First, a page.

In the early 1980s such a large dock was beyond the capability of the yard to build, and the Minister of Development contracted with Marine Industries of Sorel, QC to build the larger portion of the dock. A smaller portion was built by Ferguson Industries Ltd of Pictou, NS. The dock was to be owned by the Province of Nova Scotia and leased to the yard.

On November 15, 1982 the larger section arrived from Sorel in tow of the tugs Irving Miami and  Irving Cedar with Irving Beech on the stern to provide steering. The shorter section arrived November 21 in tow of Irving Miami. The two sections were permanently connected at pier 6 and then moved to mooring dolphins outside the Scotiadock.

The first section of the Novadock arriving in Halifax.

Named Novadock, the new facility lifted its first ship, Irving Eskimo from November 11-28, 1983. (The yard's crane Timberland was the first vessel to be lifted for trials.)
Ownership of the dock was transferred to Halifax Shipyards at some point, well after Irving Shipbuilding acquired the yard in 1993.

Novadock was moored to dolphins off pier 6. It was connected to a jetty at the south end.

In July 2014 Irving Shipbuilding Inc announced that the dock had been removed from service in April because it was beyond repair and needed replacement. The last lift on dock was the tanker Havelstern in February 2014.
The dock was subsequently sold to International Ship Repair in Tampa, FL (Remember them? - the unsuccessful bidders for Scotiadock) and in August 2015 it was moved to the IEL dock in Dartmouth where it was cut in two athwartships.
In October 2015 the first section was floated aboard Boa Barge 33 and towed by the tug Boa Odin to Tampa, FL. The tug and barge returned in November and towed away the second section.  

            Novadock        ON 800549
            Panamax floating drydock
            Built:   1982: portion by Marine Industries, Sorel QC (hull no. 448)
                       1982: portion by Ferguson Industries Ltd, Pictou, NS (no hull no.)
            34,186 gross tons, as completed 1983   
            Dimensions: 257.25m x 52m x 19,81m
            Lifting capacity: 36,000 tons
            Deck dimensions: 257m x 38m (clear of walls) x 9m over blocks
            Equipment: 2 x 40 tonne cranes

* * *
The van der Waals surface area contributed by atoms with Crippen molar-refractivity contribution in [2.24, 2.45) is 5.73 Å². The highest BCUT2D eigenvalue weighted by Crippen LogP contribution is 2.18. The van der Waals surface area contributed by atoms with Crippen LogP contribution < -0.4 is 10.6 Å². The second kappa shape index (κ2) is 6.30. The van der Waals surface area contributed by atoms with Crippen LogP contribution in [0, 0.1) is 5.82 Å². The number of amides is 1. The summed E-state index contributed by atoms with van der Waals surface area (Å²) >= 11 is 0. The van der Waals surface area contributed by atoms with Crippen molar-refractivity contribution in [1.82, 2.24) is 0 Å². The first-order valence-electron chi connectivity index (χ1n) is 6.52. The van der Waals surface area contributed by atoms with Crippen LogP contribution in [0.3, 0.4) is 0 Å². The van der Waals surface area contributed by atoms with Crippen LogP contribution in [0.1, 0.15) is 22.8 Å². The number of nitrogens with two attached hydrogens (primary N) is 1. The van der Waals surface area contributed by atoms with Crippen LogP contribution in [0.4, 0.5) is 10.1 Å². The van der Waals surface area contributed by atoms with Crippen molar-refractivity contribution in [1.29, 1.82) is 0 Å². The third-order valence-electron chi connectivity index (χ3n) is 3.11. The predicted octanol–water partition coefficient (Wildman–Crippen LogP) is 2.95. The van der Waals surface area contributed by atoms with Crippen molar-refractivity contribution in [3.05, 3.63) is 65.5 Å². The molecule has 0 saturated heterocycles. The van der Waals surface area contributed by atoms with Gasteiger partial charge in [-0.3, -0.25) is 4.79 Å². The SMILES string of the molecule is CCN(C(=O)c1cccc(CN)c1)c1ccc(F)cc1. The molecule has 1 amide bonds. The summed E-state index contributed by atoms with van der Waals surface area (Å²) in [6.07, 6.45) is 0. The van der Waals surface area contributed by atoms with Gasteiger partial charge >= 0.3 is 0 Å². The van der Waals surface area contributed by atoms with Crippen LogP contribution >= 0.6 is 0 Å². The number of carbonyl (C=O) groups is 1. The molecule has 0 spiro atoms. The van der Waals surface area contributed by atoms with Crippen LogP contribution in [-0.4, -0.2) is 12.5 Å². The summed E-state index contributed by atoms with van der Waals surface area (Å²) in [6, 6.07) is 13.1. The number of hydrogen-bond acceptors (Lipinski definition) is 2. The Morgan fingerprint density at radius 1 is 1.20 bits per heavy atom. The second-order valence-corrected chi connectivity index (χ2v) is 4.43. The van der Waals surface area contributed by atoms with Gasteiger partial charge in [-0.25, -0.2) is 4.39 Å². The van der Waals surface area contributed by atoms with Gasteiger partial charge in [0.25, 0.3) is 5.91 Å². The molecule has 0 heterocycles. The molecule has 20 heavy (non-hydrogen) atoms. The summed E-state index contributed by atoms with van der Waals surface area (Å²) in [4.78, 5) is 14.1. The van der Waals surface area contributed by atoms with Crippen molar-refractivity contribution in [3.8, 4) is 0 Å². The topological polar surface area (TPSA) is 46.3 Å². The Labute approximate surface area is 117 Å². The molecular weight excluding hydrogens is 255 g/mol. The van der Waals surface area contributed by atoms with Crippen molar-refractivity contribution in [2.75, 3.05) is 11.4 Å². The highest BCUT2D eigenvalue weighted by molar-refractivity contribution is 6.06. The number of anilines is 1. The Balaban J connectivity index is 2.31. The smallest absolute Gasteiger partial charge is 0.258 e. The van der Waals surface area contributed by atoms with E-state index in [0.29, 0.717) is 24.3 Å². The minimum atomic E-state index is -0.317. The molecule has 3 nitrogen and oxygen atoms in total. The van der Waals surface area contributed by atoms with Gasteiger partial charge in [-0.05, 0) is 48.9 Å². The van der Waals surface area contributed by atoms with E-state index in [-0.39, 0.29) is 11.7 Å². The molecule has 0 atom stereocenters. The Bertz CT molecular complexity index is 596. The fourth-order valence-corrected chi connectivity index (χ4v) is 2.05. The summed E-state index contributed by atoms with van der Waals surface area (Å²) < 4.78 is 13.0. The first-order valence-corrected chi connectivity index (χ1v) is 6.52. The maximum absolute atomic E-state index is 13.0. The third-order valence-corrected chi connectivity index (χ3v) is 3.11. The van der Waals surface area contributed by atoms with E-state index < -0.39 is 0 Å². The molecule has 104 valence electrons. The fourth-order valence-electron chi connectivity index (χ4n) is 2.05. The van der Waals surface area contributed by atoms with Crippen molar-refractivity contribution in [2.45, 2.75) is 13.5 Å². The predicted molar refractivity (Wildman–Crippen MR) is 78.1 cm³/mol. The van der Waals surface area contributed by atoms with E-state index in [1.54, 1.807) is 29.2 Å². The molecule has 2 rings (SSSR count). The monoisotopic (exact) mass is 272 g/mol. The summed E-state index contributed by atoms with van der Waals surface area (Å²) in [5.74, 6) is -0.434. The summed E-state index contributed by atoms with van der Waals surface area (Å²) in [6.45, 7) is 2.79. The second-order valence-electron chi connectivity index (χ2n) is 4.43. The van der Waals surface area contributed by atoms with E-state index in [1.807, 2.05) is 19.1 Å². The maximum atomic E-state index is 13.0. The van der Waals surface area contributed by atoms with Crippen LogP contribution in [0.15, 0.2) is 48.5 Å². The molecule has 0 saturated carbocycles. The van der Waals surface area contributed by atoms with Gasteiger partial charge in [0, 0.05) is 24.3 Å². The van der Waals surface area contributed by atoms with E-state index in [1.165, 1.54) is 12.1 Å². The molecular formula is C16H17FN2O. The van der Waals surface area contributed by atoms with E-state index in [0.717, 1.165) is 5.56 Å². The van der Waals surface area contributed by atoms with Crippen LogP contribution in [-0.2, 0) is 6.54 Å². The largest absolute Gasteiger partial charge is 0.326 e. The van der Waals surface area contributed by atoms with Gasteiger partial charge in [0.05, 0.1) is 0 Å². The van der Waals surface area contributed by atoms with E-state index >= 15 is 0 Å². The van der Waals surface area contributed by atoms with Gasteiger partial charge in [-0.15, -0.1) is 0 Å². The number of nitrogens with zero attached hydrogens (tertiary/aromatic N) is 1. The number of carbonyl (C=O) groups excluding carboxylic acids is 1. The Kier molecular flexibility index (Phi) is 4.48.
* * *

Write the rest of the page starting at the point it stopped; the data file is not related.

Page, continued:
Scotia Dock II    ex General Georges P. Vanier

With the aging Scotiadock in need of replacement the yard had the opportunity to purchase another floating dock. General Georges P. Vanier was built by and for the Canadian Vickers shipyard in Montreal. The last owners of the yard, Versatile Vickers Ltd had closed the yard and the dock was surplus. It was moved to Sorel and then to Lévis before it was sold.
(After a distinguished career in the military in two World Wars and as a diplomat, Montreal native Major-General Georges-Philéas Vanier PC DSO MC CD served as Governor General of Canada from 1959 to 1967.)
On June 9, 1998 the dock arrived in Halifax in tow of the tugs Atlantic Cedar, Atlantic Oak, and Atlantic Hemlock . The tow had sheltered in Gaspé en route due to inclement weather.

Renamed Scotia Dock II it was about the same size as Scotiadock, and so fit into the same spot, inboard of the Novadock. After a refit and upgrade, the dock went into service. Its first lift was the coastal tanker Wellington Kent September 28, 1998. 
With enhanced capabilities the dock was suitable for the many smaller ships that came to the yard for repair.and refit.

Scotia Dock II was moored to dolphins off pier, inboard of the larger Novadock.

On May 5, 2010, while starting to berth the tug Stevns Breaker, a malfunction caused the dock to sink to the bottom. Several ruptures between compartments, and damage to equipment meant that the dock could not be raised on its own. The tug was unharmed, but the dock received extensive damage. Unfortunately the dock was just completing a major refurbishment, and much new work was lost.
A salvage operation started immediately, but it took a month to raise the dock from its position in 50 feet of water where only the crane rails were above the surface. Once raised it was moved to pier 6 until a decision could be made on its future. Damage was found to be so severe that it was declared a constructive total loss.

On August 12, 2012 the tug Eileen McAllister towed the Scotia Dock II out of Halifax destined for Brownsville, TX where it was scrapped.

               Scotia Dock II    ex General Georges P. Vanier   O.N. 322223
                Built: 1964 Canadian Vickers Ltd, Montreal (Hull No. 283)
                17,309 gross tons (later revised to 15,692)
                Hull dimensions: 161.19m x 32.6m x 5.09m (depth of hull)
                Capacity: 24,000 tonnes
                Deck dimensions: 183m x 31.5m(clear of walls)  x 8 m (over blocks)
                Equipment 2 x 15 tonnes cranes

Launching Platform

As part of the reconstruction of Halifax Shipyard in 2014-2015 to build new ships for the Royal Canadian Navy, the yard has established a new system of launching ships. No longer will ships slide down the launch ways and splash into the harbour. Instead they will be moved overland from the building hall to a launch platform which will then be submerged, and the ship will be floated off. A much less dramatic, but certainly safer method of putting ships in the water, with less risk of damage to ship or workers.
The new launching platform will be a floating dock in fact. Since it will only be used rarely for launching purposes, it may be used as a drydock for servicing other ships. So far Halifax Shipyard has not made any announcements about the launch platform, except to show it in artists renderings.
For now however the yard has no floating drydock - for the first time since 1941.